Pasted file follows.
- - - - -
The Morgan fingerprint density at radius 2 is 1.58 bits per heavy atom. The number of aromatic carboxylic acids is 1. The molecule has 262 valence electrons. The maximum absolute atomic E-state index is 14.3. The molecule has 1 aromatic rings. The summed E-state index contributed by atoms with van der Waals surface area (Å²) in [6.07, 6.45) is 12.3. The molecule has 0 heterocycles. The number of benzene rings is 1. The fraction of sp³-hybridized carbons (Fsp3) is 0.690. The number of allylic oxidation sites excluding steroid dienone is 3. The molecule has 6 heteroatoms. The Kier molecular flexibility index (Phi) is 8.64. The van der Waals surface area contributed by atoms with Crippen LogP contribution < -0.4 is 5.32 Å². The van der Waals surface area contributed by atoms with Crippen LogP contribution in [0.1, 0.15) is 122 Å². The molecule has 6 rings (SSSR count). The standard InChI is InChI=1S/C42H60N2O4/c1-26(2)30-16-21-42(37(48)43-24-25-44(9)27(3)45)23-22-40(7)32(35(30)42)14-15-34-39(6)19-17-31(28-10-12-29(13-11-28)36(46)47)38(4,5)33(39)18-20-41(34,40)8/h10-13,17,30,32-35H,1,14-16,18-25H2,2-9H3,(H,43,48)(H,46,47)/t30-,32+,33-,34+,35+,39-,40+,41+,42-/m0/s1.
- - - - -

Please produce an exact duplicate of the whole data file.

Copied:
The Morgan fingerprint density at radius 2 is 1.58 bits per heavy atom. The number of aromatic carboxylic acids is 1. The molecule has 262 valence electrons. The maximum absolute atomic E-state index is 14.3. The molecule has 1 aromatic rings. The summed E-state index contributed by atoms with van der Waals surface area (Å²) in [6.07, 6.45) is 12.3. The molecule has 0 heterocycles. The number of benzene rings is 1. The fraction of sp³-hybridized carbons (Fsp3) is 0.690. The number of allylic oxidation sites excluding steroid dienone is 3. The molecule has 6 heteroatoms. The Kier molecular flexibility index (Phi) is 8.64. The van der Waals surface area contributed by atoms with Crippen LogP contribution < -0.4 is 5.32 Å². The van der Waals surface area contributed by atoms with Crippen LogP contribution in [0.1, 0.15) is 122 Å². The molecule has 6 rings (SSSR count). The standard InChI is InChI=1S/C42H60N2O4/c1-26(2)30-16-21-42(37(48)43-24-25-44(9)27(3)45)23-22-40(7)32(35(30)42)14-15-34-39(6)19-17-31(28-10-12-29(13-11-28)36(46)47)38(4,5)33(39)18-20-41(34,40)8/h10-13,17,30,32-35H,1,14-16,18-25H2,2-9H3,(H,43,48)(H,46,47)/t30-,32+,33-,34+,35+,39-,40+,41+,42-/m0/s1.